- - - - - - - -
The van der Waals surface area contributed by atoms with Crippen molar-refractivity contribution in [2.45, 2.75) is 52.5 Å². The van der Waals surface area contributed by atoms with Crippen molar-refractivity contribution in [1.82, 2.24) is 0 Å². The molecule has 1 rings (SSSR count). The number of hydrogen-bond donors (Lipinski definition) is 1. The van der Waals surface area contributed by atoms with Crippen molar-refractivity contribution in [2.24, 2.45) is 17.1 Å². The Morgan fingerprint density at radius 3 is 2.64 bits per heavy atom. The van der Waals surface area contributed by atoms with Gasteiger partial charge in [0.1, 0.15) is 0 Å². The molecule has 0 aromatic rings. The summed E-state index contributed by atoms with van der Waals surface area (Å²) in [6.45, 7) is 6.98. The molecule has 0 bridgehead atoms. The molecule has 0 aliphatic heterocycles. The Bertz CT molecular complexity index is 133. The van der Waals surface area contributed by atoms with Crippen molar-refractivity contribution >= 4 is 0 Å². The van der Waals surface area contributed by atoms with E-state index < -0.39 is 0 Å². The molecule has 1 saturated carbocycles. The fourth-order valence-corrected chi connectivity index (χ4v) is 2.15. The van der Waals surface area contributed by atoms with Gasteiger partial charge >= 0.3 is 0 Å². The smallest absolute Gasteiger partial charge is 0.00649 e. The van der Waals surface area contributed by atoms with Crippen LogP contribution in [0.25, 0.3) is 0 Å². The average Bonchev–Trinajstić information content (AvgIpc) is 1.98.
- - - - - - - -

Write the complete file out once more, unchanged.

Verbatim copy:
The van der Waals surface area contributed by atoms with Crippen molar-refractivity contribution in [2.45, 2.75) is 52.5 Å². The van der Waals surface area contributed by atoms with Crippen molar-refractivity contribution in [1.82, 2.24) is 0 Å². The molecule has 1 rings (SSSR count). The number of hydrogen-bond donors (Lipinski definition) is 1. The van der Waals surface area contributed by atoms with Crippen molar-refractivity contribution in [2.24, 2.45) is 17.1 Å². The Morgan fingerprint density at radius 3 is 2.64 bits per heavy atom. The van der Waals surface area contributed by atoms with Gasteiger partial charge in [0.1, 0.15) is 0 Å². The molecule has 0 aromatic rings. The summed E-state index contributed by atoms with van der Waals surface area (Å²) in [6.45, 7) is 6.98. The molecule has 0 bridgehead atoms. The molecule has 0 aliphatic heterocycles. The Bertz CT molecular complexity index is 133. The van der Waals surface area contributed by atoms with Crippen molar-refractivity contribution >= 4 is 0 Å². The van der Waals surface area contributed by atoms with E-state index < -0.39 is 0 Å². The molecule has 1 saturated carbocycles. The fourth-order valence-corrected chi connectivity index (χ4v) is 2.15. The van der Waals surface area contributed by atoms with Gasteiger partial charge >= 0.3 is 0 Å². The smallest absolute Gasteiger partial charge is 0.00649 e. The van der Waals surface area contributed by atoms with Crippen LogP contribution in [0.25, 0.3) is 0 Å². The average Bonchev–Trinajstić information content (AvgIpc) is 1.98.